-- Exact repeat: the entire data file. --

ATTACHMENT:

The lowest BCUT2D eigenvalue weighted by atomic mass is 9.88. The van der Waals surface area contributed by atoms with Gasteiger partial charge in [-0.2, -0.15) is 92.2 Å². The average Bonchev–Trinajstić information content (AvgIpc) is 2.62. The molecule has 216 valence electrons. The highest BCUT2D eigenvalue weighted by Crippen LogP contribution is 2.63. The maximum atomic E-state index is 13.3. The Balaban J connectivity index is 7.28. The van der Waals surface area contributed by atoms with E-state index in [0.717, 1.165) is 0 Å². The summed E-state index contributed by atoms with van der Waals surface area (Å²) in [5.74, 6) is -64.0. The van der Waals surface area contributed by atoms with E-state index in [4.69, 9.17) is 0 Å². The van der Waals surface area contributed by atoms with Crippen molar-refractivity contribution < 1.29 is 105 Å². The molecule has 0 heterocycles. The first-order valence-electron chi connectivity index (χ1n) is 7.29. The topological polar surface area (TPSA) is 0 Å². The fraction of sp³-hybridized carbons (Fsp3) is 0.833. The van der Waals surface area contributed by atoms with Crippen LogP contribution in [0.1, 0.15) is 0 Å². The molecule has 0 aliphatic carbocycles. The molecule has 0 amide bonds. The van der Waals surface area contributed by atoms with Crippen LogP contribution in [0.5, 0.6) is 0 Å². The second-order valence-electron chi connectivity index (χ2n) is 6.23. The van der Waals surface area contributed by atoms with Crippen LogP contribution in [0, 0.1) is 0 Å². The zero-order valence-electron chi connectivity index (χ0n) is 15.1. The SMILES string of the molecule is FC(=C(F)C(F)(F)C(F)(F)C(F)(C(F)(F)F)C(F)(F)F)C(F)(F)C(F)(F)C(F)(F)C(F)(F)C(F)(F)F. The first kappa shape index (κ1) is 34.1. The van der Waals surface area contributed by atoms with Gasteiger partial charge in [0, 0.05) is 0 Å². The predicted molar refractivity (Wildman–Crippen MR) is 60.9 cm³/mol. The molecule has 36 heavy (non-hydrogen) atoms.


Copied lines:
The lowest BCUT2D eigenvalue weighted by atomic mass is 9.88. The van der Waals surface area contributed by atoms with Gasteiger partial charge in [-0.2, -0.15) is 92.2 Å². The average Bonchev–Trinajstić information content (AvgIpc) is 2.62. The molecule has 216 valence electrons. The highest BCUT2D eigenvalue weighted by Crippen LogP contribution is 2.63. The maximum atomic E-state index is 13.3. The Balaban J connectivity index is 7.28. The van der Waals surface area contributed by atoms with E-state index in [0.717, 1.165) is 0 Å². The summed E-state index contributed by atoms with van der Waals surface area (Å²) in [5.74, 6) is -64.0. The van der Waals surface area contributed by atoms with E-state index in [4.69, 9.17) is 0 Å². The van der Waals surface area contributed by atoms with Crippen molar-refractivity contribution < 1.29 is 105 Å². The molecule has 0 heterocycles. The first-order valence-electron chi connectivity index (χ1n) is 7.29. The topological polar surface area (TPSA) is 0 Å². The fraction of sp³-hybridized carbons (Fsp3) is 0.833. The van der Waals surface area contributed by atoms with Crippen LogP contribution in [0.1, 0.15) is 0 Å². The molecule has 0 aliphatic carbocycles. The molecule has 0 amide bonds. The van der Waals surface area contributed by atoms with Crippen LogP contribution in [0.5, 0.6) is 0 Å². The second-order valence-electron chi connectivity index (χ2n) is 6.23. The van der Waals surface area contributed by atoms with Crippen LogP contribution in [0, 0.1) is 0 Å². The zero-order valence-electron chi connectivity index (χ0n) is 15.1. The SMILES string of the molecule is FC(=C(F)C(F)(F)C(F)(F)C(F)(C(F)(F)F)C(F)(F)F)C(F)(F)C(F)(F)C(F)(F)C(F)(F)C(F)(F)F. The first kappa shape index (κ1) is 34.1. The van der Waals surface area contributed by atoms with Gasteiger partial charge in [0, 0.05) is 0 Å². The predicted molar refractivity (Wildman–Crippen MR) is 60.9 cm³/mol. The molecule has 36 heavy (non-hydrogen) atoms.